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The saga of covid-19 has taken a new turn. According to the global community of scientists, the novel coronavirus can very well be airborne. And now even the World Health Organisation (WHO) is acknowledging the emerging evidence on the matter.
In fact, the WHO has even revised a few of its covid-19 guidelines to factor in the possibility of indoor airborne transmission of SARS-CoV-2.
In a statement yesterday, the WHO said:
Airborne spread particularly in specific indoor locations, such as crowded and inadequately ventilated spaces over a prolonged period of time with infected persons cannot be ruled out.
This is a stark change from the international health agency’s earlier stance where they denied the possibility of airborne transmission and asked for more definitive proof.
The WHO also noted that studies evaluating covid-19 outbreaks in restaurants, choir practices and fitness classes suggest the virus might have been spread in the air.
What does airborne transmission mean?
We’ve known for a while that the SARS-CoV-2 can survive on surfaces for a few hours. However, this is not considered the primary source of infection. Person-to-person transmission—where an infected person sneezes or coughs, releasing the infected droplets which are then inhaled by someone else, thus infecting them—has been the main cause of concern.
In airborne transmission though, these droplets stay suspended in the air for a long time capable of infecting someone long after the carrier has left the area.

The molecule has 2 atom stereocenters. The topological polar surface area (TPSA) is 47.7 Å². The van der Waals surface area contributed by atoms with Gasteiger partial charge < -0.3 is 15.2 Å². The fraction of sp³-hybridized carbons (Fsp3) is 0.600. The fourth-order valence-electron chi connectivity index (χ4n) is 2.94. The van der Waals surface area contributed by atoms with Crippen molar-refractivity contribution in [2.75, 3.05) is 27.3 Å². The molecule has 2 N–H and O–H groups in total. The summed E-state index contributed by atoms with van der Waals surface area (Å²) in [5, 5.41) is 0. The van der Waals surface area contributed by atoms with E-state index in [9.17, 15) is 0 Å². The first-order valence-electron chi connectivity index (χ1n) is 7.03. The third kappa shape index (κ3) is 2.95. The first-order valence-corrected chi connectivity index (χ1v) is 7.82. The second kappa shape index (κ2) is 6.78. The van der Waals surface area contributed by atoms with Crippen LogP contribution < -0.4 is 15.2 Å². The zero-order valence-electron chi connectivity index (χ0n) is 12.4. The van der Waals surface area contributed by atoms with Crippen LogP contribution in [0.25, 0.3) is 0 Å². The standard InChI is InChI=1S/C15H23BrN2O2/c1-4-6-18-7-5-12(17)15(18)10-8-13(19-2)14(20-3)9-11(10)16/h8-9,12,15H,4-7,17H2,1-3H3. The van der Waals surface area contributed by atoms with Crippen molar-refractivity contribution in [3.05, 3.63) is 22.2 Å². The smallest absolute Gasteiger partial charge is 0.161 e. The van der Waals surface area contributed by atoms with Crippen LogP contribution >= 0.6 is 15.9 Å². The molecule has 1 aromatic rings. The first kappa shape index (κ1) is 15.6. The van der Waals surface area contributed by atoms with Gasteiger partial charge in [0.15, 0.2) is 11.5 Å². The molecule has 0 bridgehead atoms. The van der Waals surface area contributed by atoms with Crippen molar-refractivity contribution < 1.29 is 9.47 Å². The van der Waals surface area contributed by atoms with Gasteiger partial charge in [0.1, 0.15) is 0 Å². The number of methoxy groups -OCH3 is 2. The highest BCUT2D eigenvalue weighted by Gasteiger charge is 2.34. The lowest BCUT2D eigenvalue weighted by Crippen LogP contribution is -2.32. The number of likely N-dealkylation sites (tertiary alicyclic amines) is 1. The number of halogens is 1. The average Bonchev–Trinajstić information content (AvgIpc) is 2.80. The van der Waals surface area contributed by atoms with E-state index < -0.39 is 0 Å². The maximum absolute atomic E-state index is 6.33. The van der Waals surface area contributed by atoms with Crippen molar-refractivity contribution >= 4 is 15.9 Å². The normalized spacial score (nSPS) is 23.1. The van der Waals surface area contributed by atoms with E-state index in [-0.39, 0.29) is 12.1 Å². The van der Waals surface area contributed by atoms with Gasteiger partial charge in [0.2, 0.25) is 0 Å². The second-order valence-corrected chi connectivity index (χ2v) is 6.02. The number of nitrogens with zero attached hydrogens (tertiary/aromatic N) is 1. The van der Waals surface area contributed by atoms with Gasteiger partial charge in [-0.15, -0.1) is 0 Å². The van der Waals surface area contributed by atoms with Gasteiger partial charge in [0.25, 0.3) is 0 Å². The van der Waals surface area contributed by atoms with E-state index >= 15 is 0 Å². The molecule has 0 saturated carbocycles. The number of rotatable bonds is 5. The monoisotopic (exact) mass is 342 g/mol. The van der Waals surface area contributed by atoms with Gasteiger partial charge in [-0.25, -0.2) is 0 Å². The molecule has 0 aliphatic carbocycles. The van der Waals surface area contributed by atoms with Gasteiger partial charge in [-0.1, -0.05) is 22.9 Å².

It’s perhaps the panic that the possibility of airborne transmission of covid-19 can cause that is keeping the WHO tight-lipped about the situation. This is probably the reason why the agency also said that other modes of transmission i.e. surface-to-person and person-to-person, can explain the spread of the coronavirus in closed spaces.
What are the precautions we can take to save ourselves from covid-19 in the air?
Well for starters, wearing that mask has become even more important. When you are outdoors with a mask properly covering your nose and mouth, then the possibility of you inhaling the pathogen suspended in the air becomes really slim.
Staying at home, in well-ventilated spaces, is also another precaution we can take to stay safe. Keeping away from any possible carrier and restricting guests at home can ensure that your home is a covid-free zone. This is all we can do right now to save ourselves and it’s time we follow these precautions to the T.
(With inputs from AP)